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Discussion on: Dockerfile good practices [NOTE]

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alastairmeasures profile image
Alastair Measures • Edited

Good article - thank you.

Am a bit focussed on reducing image sizes as generally a very good thing.

The image size may have only a limited effect on the RAM usage foot print of a running container. Doubtless Alpine images are smaller and build faster and load faster but do they actually cost less to host in the cloud?

Am partly looking to see why Ubuntu and Debian based remain so popular relative to Alpine?

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igaurab profile image
igaurab Author • Edited

Hey Alastair, thanks for the comment. I have no idea about the costs.

Ubuntu and Debian may be preferable due to several reasons:

  1. Familiarity with the system/ Large per-existing community/ packages
  2. Security

Also these thread on might be relevant:

  1. news.ycombinator.com/item?id=11044980
  2. turnkeylinux.org/blog/alpine-vs-de...
  3. reddit.com/r/docker/comments/77zor...
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alastairmeasures profile image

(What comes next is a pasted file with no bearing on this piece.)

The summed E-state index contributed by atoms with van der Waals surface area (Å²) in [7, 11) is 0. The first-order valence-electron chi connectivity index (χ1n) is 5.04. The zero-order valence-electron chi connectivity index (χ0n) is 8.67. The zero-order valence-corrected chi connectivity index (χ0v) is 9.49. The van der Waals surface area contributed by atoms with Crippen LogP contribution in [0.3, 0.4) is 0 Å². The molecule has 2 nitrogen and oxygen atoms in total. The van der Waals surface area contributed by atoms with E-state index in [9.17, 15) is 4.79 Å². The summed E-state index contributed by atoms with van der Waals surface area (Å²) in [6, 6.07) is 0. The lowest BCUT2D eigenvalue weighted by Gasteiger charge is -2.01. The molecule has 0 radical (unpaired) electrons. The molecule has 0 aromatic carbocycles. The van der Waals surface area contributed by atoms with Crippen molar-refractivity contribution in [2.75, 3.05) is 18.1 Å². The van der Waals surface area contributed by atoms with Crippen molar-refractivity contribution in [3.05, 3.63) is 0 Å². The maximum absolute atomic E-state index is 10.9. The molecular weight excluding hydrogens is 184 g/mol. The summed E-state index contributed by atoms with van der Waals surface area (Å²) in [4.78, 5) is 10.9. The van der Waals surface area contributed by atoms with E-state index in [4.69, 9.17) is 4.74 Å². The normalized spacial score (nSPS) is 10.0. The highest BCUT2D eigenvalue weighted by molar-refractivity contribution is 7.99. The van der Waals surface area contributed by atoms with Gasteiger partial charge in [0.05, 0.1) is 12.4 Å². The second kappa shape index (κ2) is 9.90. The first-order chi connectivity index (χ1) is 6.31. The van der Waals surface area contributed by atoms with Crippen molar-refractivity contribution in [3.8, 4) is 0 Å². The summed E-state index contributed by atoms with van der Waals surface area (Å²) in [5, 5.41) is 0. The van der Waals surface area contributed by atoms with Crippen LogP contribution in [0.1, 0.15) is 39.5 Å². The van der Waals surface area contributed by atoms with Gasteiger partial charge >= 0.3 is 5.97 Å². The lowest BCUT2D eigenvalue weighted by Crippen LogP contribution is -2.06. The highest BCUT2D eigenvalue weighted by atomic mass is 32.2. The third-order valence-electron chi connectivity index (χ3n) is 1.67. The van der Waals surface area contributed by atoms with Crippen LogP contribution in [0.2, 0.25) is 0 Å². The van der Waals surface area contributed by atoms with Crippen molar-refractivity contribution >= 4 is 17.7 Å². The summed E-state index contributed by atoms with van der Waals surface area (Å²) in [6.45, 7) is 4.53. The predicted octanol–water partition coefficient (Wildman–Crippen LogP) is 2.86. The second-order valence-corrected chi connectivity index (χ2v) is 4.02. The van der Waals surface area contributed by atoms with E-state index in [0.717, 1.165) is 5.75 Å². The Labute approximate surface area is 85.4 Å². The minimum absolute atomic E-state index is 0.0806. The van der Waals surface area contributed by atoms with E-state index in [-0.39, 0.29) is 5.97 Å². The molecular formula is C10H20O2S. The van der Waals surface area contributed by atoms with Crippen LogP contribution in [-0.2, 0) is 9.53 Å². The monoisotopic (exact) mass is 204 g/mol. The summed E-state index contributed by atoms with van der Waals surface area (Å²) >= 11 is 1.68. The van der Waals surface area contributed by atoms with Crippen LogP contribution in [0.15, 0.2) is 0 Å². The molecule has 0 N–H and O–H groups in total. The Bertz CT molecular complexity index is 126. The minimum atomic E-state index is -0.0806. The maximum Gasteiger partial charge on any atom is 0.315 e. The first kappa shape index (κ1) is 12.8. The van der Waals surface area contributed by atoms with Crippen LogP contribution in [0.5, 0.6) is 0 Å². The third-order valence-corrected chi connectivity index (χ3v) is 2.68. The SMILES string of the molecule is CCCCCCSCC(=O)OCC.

Alastair Measures • Edited

Hey, Thank you for taking a moment to respond.

Familiarity seems a reason for inertia; when actually in most cases the effort to transition is a modest one off cost. If the Alpine RAM footprint is really half the size (of Ubuntu/ Debian) then the reduction in deployment hosting costs is recurring and therefore significant - especially for small startups.

There is also a relationship between executable size and CPU cache size that influences performance quite markedly.

Concerning security, everyone should always be "all ears" and the picture evolves - just ask OpenBSD about their SSL hick-up. Also given that your links are between 3 and 5 years old, it would be interesting to know how this has evolved.

Currently seeing little reason to switch focus away from Alpine; and if the moment comes, my familiarity with Ubuntu and Debian is still alive on my desktop.

Thanks again for your response.